Saudi Arabia Launches New Logistics Hub Near Jeddah, Aims to Attract Private Investors
Over 10 years ago, Saudi Arabia spent millions of dollars to build several economically important cities across the kingdom in order to diversify its economy and move away from its heavy reliance on natural resources, with a new initiative aiming to accomplish this goal.
Saudi Arabia has launched a new logistics zone in the Red Sea port city of Jeddah that will be open to private investors, Minister of Transport Nabeel al-Amudi said on Sunday. The move is being carried out as part of a broader initiative aimed at diversifying the economy and moving away from heavy reliance on oil.
The al Khumra area will reportedly extend over 2.3 million square metres and will be the largest logistics zone in Saudi Arabia, supporting shipping, transportation, and distribution of goods. The authorities hope that the initiative will turn Saudi Arabia into a global logistics hub, create thousands of additional jobs in the country, and generate opportunities for investors on a lease basis.
"Investment in the logistics zone in al Khumra and other ports will total 7 billion Saudi riyals", said Saad al-Khalb, president of the Saudi Ports Authority, as quoted by Reuters.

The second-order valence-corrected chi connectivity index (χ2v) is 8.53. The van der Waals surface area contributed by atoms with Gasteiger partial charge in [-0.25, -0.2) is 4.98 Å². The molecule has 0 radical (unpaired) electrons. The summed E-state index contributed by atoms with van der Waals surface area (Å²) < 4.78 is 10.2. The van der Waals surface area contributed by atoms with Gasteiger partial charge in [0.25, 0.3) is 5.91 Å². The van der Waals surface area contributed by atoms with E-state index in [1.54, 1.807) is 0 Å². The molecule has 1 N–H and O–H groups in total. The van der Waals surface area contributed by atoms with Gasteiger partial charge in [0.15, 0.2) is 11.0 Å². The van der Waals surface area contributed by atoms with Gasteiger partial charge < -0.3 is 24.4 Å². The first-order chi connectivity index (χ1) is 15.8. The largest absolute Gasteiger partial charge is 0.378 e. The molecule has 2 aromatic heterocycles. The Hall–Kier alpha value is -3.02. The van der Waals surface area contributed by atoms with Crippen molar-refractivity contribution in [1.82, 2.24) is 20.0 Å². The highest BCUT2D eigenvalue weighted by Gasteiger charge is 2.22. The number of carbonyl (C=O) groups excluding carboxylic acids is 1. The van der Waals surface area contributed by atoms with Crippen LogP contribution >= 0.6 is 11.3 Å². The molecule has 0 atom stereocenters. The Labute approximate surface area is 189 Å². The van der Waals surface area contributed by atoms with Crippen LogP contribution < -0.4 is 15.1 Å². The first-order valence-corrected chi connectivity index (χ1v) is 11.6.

The launch of a logistics zone comes amid the broader National Industrial Development and Logistics Programme (NIDLP), which has set a target to create 1.6 million jobs in the country and attract investments worth 1.6 trillion riyals ($427 billion) over the next 10 years. Out of this, $36 billion is intended to be used for investments in the logistics sector.
The government also aims to reform transportation in the country by trying to push the private sector to operate Saudi airports and sea ports, with the authorities acting as a regulator.
10 years ago, Riyadh had already spent $30 billion on building six economic cities across the kingdom in a bid to make the Saudi economy more diversified, attract foreign investments, and create new jobs for the population; however, many of its projects have failed to achieve significant results.
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